Chadbourne & Parke LLP is pleased to announce that it has successfully enforced a judgment against the landlord in a tenancy dispute with a disabled veteran that made headlines earlier this year.
The firm was retained to enforce a US$122,190 judgment obtained by Neighborhood Legal Services Program (NLSP) on behalf of Larry Edwards. Mr. Edwards, an elderly Vietnam veteran, was unlawfully evicted from the apartment he rented from Peaceful Haven, Inc., a local business that receives government funding to provide housing to homeless veterans. In January 2014, in the midst of record cold weather, the heat and power to his apartment was shut off without notice. Ten days later, Peaceful Haven’s owner, LaTonja Martin, informed Mr. Edwards that she was terminating his lease and that he had to vacate the apartment immediately. Mr. Edwards was locked out of the apartment, unable to gather his belongings, and forced to find temporary shelter. An investigation conducted by NLSP revealed that Mr. Edwards was one of several homeless veterans targeted and unlawfully treated by Ms. Martin. In 2014, NLSP sued Ms. Martin and Peaceful Haven, Inc. in DC Superior Court. Ms. Martin failed to appear for any of the proceedings and suffered a default judgment in July 2015.
We were referred the case in August 2015. Associate Richard Waddington enrolled the judgment in Maryland, where Ms. Martin owns a US$700,000 home, and began serving her with discovery in both Washington, DC and Maryland in an attempt to identify assets to seize. Ms. Martin has numerous other creditors and is adept at hiding assets and evading legal process. After months of failing to respond to discovery requests, motions to compel discovery, and two show cause hearings for contempt, she finally agreed to produce information about her assets. However, the information she produced was incomplete and intentionally misleading. In response, the court held her in civil contempt, awarded Chadbourne a portion of its attorney fees, and remanded her to the Washington, DC jail where she remained for three weeks.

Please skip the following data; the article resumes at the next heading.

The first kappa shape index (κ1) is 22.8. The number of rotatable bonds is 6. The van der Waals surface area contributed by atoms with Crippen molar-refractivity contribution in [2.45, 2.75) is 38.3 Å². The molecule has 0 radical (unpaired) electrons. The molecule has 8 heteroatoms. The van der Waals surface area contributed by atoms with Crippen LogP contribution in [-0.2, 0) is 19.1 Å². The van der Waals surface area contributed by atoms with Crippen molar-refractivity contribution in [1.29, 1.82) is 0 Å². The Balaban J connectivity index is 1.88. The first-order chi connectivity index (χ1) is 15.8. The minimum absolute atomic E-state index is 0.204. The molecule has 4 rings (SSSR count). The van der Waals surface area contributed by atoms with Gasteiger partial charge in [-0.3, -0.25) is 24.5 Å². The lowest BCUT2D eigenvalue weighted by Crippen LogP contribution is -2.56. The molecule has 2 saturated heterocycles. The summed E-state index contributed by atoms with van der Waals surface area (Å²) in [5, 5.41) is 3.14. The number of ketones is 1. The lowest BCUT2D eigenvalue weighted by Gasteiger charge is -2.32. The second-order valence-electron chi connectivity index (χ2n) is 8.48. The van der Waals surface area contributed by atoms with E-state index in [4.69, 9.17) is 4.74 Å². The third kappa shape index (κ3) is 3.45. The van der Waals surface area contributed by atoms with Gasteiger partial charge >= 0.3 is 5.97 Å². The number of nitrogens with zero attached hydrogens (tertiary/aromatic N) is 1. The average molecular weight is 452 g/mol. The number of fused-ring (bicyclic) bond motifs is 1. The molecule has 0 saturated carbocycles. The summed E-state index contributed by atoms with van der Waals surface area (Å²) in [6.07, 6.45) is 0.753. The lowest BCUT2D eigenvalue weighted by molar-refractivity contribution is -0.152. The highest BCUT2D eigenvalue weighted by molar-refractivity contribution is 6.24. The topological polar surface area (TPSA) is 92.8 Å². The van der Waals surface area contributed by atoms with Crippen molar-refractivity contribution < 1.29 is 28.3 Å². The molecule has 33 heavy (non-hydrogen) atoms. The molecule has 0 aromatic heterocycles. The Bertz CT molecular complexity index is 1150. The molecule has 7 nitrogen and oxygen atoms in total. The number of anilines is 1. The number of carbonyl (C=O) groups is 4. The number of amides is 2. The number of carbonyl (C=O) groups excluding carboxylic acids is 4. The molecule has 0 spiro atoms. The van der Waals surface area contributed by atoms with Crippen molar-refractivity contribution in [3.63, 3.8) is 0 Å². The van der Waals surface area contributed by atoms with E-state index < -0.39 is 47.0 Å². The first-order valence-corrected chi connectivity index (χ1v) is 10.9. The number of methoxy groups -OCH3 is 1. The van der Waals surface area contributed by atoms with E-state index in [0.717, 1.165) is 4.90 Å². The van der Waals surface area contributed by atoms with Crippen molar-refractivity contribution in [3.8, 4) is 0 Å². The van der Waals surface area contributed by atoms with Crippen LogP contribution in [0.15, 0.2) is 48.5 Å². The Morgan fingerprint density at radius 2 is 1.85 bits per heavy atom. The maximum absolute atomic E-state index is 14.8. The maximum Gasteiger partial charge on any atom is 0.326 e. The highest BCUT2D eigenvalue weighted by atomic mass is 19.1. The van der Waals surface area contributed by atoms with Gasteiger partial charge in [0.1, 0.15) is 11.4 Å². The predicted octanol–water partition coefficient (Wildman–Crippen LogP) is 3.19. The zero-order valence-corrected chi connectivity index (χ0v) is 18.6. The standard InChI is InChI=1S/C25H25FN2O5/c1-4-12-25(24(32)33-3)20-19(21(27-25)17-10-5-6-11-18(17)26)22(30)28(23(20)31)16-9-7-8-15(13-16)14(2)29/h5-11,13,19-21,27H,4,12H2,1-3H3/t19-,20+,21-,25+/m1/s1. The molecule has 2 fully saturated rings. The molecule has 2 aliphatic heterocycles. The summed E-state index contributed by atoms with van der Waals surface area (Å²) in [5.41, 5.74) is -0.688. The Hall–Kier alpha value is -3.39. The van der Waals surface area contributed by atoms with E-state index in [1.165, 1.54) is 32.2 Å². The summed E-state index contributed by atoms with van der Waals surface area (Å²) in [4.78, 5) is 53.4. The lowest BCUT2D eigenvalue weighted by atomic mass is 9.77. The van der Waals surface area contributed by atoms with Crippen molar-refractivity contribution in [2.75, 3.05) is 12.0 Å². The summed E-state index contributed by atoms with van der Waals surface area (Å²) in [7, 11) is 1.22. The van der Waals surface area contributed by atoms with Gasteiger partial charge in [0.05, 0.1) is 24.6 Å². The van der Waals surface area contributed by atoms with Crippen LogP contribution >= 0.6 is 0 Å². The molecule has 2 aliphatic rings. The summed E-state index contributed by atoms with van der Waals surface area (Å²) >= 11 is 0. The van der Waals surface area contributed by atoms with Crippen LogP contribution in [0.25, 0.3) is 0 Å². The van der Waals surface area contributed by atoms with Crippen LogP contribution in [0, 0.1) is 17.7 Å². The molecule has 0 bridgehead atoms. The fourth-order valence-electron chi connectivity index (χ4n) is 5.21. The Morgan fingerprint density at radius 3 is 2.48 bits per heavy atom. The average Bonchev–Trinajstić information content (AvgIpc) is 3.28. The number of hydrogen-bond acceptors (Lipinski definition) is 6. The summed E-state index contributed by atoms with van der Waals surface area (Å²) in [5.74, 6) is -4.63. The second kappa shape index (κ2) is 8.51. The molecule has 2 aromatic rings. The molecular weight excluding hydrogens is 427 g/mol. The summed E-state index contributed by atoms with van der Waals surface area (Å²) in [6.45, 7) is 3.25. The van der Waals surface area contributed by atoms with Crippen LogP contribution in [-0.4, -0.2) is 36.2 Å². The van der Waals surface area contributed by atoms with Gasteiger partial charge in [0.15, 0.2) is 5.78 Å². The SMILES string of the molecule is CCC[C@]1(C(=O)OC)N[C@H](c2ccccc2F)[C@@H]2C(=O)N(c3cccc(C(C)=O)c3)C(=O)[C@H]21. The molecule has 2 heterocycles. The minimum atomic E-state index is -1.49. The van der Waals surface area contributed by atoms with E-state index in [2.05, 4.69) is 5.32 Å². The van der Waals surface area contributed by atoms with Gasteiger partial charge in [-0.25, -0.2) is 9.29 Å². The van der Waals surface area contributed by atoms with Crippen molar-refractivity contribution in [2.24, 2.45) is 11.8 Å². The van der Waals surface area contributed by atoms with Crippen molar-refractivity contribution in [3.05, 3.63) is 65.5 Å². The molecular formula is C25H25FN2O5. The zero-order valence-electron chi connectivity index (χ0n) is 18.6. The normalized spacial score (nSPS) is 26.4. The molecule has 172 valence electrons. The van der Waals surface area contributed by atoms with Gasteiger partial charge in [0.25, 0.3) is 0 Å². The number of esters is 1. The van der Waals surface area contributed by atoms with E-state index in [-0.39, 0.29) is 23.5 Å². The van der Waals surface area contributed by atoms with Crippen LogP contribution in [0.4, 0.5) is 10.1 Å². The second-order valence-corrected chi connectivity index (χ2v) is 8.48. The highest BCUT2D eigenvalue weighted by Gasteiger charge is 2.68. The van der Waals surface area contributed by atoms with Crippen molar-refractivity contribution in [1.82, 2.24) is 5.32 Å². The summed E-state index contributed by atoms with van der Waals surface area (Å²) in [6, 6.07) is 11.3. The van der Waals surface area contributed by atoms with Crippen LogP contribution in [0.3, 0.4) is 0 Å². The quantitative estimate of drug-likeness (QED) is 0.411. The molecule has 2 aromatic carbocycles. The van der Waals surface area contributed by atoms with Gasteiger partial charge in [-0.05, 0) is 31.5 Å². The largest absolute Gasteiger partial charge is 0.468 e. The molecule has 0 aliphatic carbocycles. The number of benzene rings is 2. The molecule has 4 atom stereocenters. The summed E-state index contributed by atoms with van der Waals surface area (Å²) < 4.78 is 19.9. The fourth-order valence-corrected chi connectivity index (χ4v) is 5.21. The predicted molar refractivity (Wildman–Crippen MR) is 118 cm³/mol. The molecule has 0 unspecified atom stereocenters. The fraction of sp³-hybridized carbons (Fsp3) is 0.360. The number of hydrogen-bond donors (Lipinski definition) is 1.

Incarceration is an effective means to encourage settlement. Ms. Martin has agreed to pay the entire judgment and the attorney fees awarded by the court. Pursuant to the terms of the consent judgment, Ms. Martin tendered a US$30,000 initial payment today and will pay the remaining balance in ten monthly payments. Although there is no guarantee Ms. Martin will pay the balance, Mr. Waddington was able to convince the Court to stay—rather than dismiss—the contempt proceedings. Therefore, if Ms. Martin fails to timely pay the balance of the judgment and attorney fees, the Court may recommence the contempt proceedings, which could result in additional incarceration.
The dispute was covered in a February 13, 2016 Washington Post article titled, “The confounding story of the disabled veterans who went weeks in winter without heat—and then were evicted.”